The following article was originally written by Erica’s husband as a feature on her blog, Living Life with Cervical Cancer.
My wife is the one who has been going through cancer. It first began in October 2012 when she was diagnosed with cervical cancer. She has shown great resiliency through the entire treatment process and I’ve been proud to stand by her side through her fight. For this moment though, I want to be selfish and express how cervical cancer
has affected my life as a male, as a father, and as a husband.
Erica and I met in college, dated for a couple of years, then separated. She had moved to her hometown, married, and had a child. A few years later, she had divorced and I had reconnected with her. For those first few months, it seemed as if nothing had changed. We were in love again and we both knew we were destined to be together forever. I knew I would marry her. I knew it until the diagnosis made me question it. In October 2012 she was diagnosed with cervical cancer and suddenly this curse that had plagued my grandmothers, aunts, uncle and grandfather had now unexpectedly entered our lives.
Cancer is defined as “a disease that abnormal cells divide uncontrollably and destroy body tissue.” From experience I thought that it was a disease that can be defeated with medicine, stubbornness, and determination.
This time it was different. This was my family to be, and we were experiencing pain and suffering as I had never felt before. The doctors told her that she would lose her fertility
and need a hysterectomy to cure the cancer. I wasn't ready for that news. I never told anyone that I wanted children. In fact for many years I had been careful to avoid any accidental pregnancies, but now even a “maybe” was to be stricken from my thoughts, options, and hopes.
We were idling in front of a stop light on Fox Road. Erica looked at me and said that she was going to have a hysterectomy to cure her cancer. I had a moment of weakness that made me doubt my relationship with my wife-to-be. I wanted to be a great father. I wanted to love my kids. In that moment I was forced to face the reality that Erica’s cancer threatened us with the possibility that I wouldn't be able to have children with the woman that I loved and wanted to marry.
That couldn’t be the end, though. After some intense researching, we discovered a procedure called a “radical trachelectomy.” This procedure was available in Indianapolis and would allow for a chance to conceive, a slim chance to carry to term and even less of a chance to actually birth a child. I thought if there was any chance that it would be better than nothing at all. I put stock into what the gynecologic oncologist said when he thought Erica was a perfect candidate.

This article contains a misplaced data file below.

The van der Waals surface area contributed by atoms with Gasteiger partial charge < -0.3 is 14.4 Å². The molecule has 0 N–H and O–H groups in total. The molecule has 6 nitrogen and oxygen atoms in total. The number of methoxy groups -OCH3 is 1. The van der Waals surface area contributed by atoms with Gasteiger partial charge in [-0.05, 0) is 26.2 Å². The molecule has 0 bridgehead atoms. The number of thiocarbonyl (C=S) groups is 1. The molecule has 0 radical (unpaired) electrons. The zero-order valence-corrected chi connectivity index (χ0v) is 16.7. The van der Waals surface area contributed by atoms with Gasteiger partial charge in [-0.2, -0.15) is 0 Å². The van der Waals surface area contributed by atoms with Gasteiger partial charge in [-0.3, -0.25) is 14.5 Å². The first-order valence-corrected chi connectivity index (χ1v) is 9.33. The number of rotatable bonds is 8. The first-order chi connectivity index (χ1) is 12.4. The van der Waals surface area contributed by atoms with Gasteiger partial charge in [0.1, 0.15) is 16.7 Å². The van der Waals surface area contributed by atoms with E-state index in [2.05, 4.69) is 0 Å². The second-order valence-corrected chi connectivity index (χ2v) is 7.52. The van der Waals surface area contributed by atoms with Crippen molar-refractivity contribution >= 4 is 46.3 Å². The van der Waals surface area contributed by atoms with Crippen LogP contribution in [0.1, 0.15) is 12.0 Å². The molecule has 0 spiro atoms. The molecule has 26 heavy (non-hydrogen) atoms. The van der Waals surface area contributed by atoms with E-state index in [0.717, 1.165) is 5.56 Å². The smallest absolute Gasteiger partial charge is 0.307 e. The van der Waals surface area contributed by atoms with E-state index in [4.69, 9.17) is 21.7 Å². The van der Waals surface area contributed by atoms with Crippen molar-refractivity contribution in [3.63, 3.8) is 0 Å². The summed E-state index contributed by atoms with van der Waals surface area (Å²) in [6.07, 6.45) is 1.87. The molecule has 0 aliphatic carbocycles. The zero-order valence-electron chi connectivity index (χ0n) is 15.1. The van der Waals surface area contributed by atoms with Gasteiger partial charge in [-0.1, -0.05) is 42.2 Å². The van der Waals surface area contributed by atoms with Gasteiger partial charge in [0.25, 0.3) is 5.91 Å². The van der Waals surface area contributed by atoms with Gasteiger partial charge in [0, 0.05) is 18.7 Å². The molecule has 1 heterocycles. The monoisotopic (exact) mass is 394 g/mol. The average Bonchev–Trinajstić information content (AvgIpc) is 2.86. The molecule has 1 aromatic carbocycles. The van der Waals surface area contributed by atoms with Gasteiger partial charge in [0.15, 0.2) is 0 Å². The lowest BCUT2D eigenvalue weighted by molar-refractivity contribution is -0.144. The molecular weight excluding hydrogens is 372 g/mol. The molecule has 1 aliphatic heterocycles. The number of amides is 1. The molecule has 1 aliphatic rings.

Before the surgery I told the doctor before surgery that she was more important to me than children that only existed in my mind, but until that point I never thought what risk she took for me. She was risking her life limb for my dream of a family, one that I had never even verbally expressed to her. What she gave up and endured to allow me the smallest hope for a chance
of our own child was beyond compassion. It was truly love.
The day of surgery, she laid upside down and unconscious for 16 hours. After 4 hours of recovery her doctor emerged from his mask. He said that she had the tumor, pelvic lymph nodes, and cervix removed, that she would be in pain, but that they were confident that the surgery was a success.
After the healing process, we moved on with our lives.We were engaged and due to marry June 2014. Life seemed to be normal.
We had moved into a new house, she had a new job, her son started started preschool and began calling me Daddy. We learned to stop walking on eggshells. Little did we know, our sense of normalcy would quickly come to an end.
After months of irregular bleeding with urination and multiple doctor visits, her urologist ordered a scan that revealed multiple tumors. These masses had destroyed some of her internal organs and invaded others in the worst way. It wasn’t just the pain or the haunting certainty of the chemotherapy or radiation to come. These tumors had eliminated any chance of offspring. The original cancer treatment had taken a 16 hour surgery and 6 months of recovery-- this recurrence had taken the hope of having a normal life the way we were starting to envision it, the hope of future children
, the hope of a cancer-free wife, and squashed all of it in the worst way.
Something was different with the recurrences though. This time, I had no inclination of doing anything but standing but by Erica's side.
We were married after her first chemotherapy treatment with a nephrostomy tube coming out of her back and no hair on her head. She had chemotherapy again just days after the wedding. Since then, I never thought to be anywhere except by my wife's side to love, care for, and support both her and my step son, our son Wylee. I embrace every moment with my family and love both of them more than I ever could have imagined. As horrible of a disease that cancer is and has been, in some sick and twisted way it has brought the three of us closer and more dependent upon each other than may have ever been possible without it.
I may have dreamed or wanted a future I could never have before, but if cancer taught me anything it’s that nothing is for certain. I thought that before this journey began I knew what I wanted. What I have learned during my wife’s battle is that cancer may have destroyed my dream but it has enhanced my love, which is a reality.
Are you partner to someone whose fertility was threatened by cancer? How did you handle it? Tell us in the comments below!